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Province of South Holland


The province of South Holland is adjacent to the provinces of Zeeland, North Brabant, Gelderland, Utrecht and North Holland. It is bordered by the Meuse River (Maas) in the South, and the Old Rhine River (Oude Rijn) in the North. The Rhine Delta encompasses most of the province.

It has a surface area of 2,818 km², a population of 3,458,000 inhabitants, making it the most populous province in the Netherlands.


In ancient times, what is now the province of South Holland was settled by Germanic tribes, most notably the Batavians, who gave their name to the Roman province of Batavia, then, much later, to the Batavian Republic (1795-1806) under the French occupation.

The Romans conquered modern South Holland under Emperor Claudius (41-54 CE), with the Old Rhine defining the northern boundary of the empire. The Romans built the first fortified towns in the region to protect their borders, notably Lugdunum Batavorum (Katwijk) and Albaniana (Alphen aan den Rijn).

The Great Migrations at the 4th and 5th centuries witnessed the arrival of the Frisians. Pepin the Short, King of the Franks, annexed Frisia to the Frankish domain in 734. After the division of the Frankish Empire between France and Germany, the County of Frisia became the County of Holland (from 880), within the Holy Roman Empire.

The Counts of Holland became very influential, and William II (1228-1256) even became King of Germany. John I died childless in 1299, and the title was taken over by the Counts of Hainaut, then by the powerful House of Wittelsbach (from 1345). The Dukes of Burgundy inherited the fiefdom by marriage in 1432, along with most of the Low Countries.

The Burgundian Netherlands were then absorbed by the Habsburgs in 1482. The rule of the very Catholic Philip II (r. 1555-1598), King of Spain and the Netherlands, caused major upheavals, and led to the Dutch Revolt, culminating with the independence of the United Provinces (declared in 1568), with The Hague as their capital. South Holland experienced the war with Spain in full blow. Many cities were besieged, most famously Leiden in 1572.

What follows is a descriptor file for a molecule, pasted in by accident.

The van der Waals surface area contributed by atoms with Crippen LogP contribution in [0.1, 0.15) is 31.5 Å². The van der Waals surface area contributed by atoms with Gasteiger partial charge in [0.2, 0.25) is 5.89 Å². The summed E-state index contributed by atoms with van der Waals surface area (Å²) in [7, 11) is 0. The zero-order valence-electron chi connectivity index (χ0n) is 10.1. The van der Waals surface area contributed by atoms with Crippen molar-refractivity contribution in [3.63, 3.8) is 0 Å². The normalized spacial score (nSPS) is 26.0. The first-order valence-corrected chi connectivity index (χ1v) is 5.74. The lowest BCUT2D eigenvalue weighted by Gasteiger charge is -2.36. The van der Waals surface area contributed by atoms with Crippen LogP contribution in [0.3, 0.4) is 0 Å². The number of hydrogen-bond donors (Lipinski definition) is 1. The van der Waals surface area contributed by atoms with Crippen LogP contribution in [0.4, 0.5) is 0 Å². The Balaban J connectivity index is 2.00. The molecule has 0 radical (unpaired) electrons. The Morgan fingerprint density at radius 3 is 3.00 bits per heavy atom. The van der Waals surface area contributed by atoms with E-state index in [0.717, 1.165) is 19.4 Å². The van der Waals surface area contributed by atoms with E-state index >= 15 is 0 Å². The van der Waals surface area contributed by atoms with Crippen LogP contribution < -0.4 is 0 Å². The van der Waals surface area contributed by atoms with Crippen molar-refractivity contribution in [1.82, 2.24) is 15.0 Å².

The independence of the Netherlands was internationally recognised in 1648. South Holland always remained the political and economic centre of the country. In 1795, the Netherlands were annexed to France. In 1806, Louis Bonaparte, made King of Holland by his brother Napoleon I, decided to move the capital from The Hague to Amsterdam, in North Holland. Nevertheless, the court and all the political and judicial institutions remained in the Hague to this day.

Rotterdam became the world's busiest port from 1962 to 2004, and is still Europe's largest port.



Keukenhof Gardens
Keukenhof Gardens (© Nicole Aletta Planken-Kooij |
must-see One of Holland's star attractions, Keukenhof Gardens attract millions of visitors each spring to gaze at the multi-coloured carpets of tulips in what must be one of the world's most beautiful garden.
Marina, Leiden (©
outstanding Hometown of Rembrandt, Leiden is also the city of the Pilgrim Fathers and seat of the country's oldest university.
The Hague
Dutch Parliament, The Hague (© jan kranendonk |
outstanding The Hague is the seat of the Dutch monarchy and government and is home to over 150 international organisations, including the International Court of Justice.
Canal and houses, Delft (© jan kranendonk |
outstanding A delightful town of crow-stepped gables and peaceful canals, Delft has become a household name thanks to its fine Chinese-style porcelain, the first of its kind manufactured in the Western world. Delft was the home of the great baroque painter Jan Vermeer.
Town hall, Gouda (© Zbynek Burival |
very good Internationally renowned for its chesse, Gouda is a pretty historic town with a stunning townhall and crisscrossed by canals.
Townhall of Rotterdam (© Peter van Vuuren |
very good Europe's largest and busiest port, Rotterdam is mostly an industrial city, but boasts some excellent museums and a bustling nightlife.
Marina in Dordrecht (© Jan Kranendonk |
very good Built on the unsteady grounds of an island on the Maas River, Dordrecht's old town is characterised by surprisingly tilting façades.

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